Attempts to enforce the Act have been marked by high farce as hunt saboteurs have found themselves explaining the subtleties of legislation to police officers who wrongly believed the very presence of the protesters at a hunt was now a crime. Similar confusion has led to a 10-year-old boy from Stoke being reported for selling the pounds 11 football ticket he could not use for pounds 7, and during a beach chalet eviction two squatters were arrested and subjected to DNA testing for possessing a juggling stick "as an offensive weapon".

Official statistics are not yet available, so it is impossible to form a comprehensive impression. But figures collected by the Hunt Saboteurs' Association and Justice, a Brighton-based protest group, put the arrest tally at 154 for hunt saboteurs, 113 for football fans, 71 road protesters, 43 environmentalists, 38 animal export demonstrators, 35 peace campaigners, 14 tree defenders, 11 travellers, 10 ravers, three illegal gatherers, and one Druid. Of these 493 arrests, they say that about 28 have resulted in successful prosecution. As prosecutions crumble, and growing numbers decide to sue for wrongful arrest and false imprisonment, the results could prove costly.

Some police forces, such as Hampshire and Essex, have been swift to try out their new powers, while others, such as Bedfordshire and Surrey, have preferred to rely upon the wealth of by-laws, common law and statute under which they have always operated. But the inconsistency has led to claims that justice is a lottery, depending upon which force area you are in.

Superintendent Tom Owens, of Bedfordshire police, explained that his force had simply found the Act impractical when it came to policing raves, for example - where to rush into what may already be a hazardous crowded situation may, he believes, only increase the danger. The force had not found it necessary to use it to deal with hunt saboteurs and, fully aware of the welfare needs of travellers, they encouraged landowners and local authorities to deal with the problem.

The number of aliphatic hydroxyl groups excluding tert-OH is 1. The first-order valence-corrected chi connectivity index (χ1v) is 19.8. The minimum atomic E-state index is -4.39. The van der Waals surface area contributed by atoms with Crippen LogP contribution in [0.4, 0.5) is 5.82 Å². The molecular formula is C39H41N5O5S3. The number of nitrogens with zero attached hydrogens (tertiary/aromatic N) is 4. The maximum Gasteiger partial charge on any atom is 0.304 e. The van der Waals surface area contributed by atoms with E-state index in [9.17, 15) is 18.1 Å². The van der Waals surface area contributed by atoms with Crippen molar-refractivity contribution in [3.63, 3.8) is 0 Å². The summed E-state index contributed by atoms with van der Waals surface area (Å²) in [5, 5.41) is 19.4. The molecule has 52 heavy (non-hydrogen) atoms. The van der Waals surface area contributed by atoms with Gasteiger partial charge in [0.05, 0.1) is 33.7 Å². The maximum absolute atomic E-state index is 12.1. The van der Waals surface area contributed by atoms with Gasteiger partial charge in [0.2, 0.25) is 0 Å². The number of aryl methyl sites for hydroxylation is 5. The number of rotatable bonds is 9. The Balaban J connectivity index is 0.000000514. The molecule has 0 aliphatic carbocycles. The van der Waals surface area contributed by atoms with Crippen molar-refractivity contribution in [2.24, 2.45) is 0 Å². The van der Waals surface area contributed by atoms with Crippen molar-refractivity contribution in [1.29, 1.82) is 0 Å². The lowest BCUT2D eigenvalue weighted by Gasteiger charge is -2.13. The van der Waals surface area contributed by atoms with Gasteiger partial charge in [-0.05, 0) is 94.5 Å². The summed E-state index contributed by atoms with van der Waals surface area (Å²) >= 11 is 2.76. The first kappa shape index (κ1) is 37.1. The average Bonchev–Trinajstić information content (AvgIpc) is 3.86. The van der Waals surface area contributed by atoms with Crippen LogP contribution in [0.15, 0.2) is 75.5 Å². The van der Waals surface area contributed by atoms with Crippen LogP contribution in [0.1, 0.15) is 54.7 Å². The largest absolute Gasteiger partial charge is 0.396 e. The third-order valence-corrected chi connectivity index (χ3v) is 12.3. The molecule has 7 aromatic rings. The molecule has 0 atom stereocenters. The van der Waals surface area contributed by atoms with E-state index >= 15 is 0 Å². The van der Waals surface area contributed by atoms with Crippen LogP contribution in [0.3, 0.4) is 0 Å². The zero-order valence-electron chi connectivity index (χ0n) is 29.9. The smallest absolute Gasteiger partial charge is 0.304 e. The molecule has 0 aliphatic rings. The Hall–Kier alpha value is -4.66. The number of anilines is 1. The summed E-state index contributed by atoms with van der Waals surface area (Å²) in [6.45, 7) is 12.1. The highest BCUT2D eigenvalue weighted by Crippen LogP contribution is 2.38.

Kent police have employed the new Act for road protesters at Thanet, but old legislation, primarily obstruction of the highway, to deal with animal protesters at Dover. Other forces, aware of the controversy surrounding the legislation, have not wanted to be seen as keen to wield the new powers. One officer, who did not want his force identified, said they feared that "heavy handed" tactics could simply attract more anti-Act protesters on to their territory.

The CJA has been undermined further by two court tests of its public order provisions. Its eviction powers against travellers were watered down by a High Court ruling last month, which said that local authorities had to take into account the basic human and welfare needs of travellers before evicting them. In another ruling, earlier this month, a Druid, known as King Arthur, knocked a hole in the key "trespassory assembly" provisions. The Act criminalises gatherings of more than 20 people, so the group gathering at Stonehenge, including King Arthur, simply broke up into several smaller ones to side-step the law. Today the Act will face another challenge, this time over its provision of new secure training units for children aged 12-14. The High Court will hear claims that draft rules for the "child jails" breach the Government's obligations under the Children Act 1989 and the UN Convention on the Rights of the Child.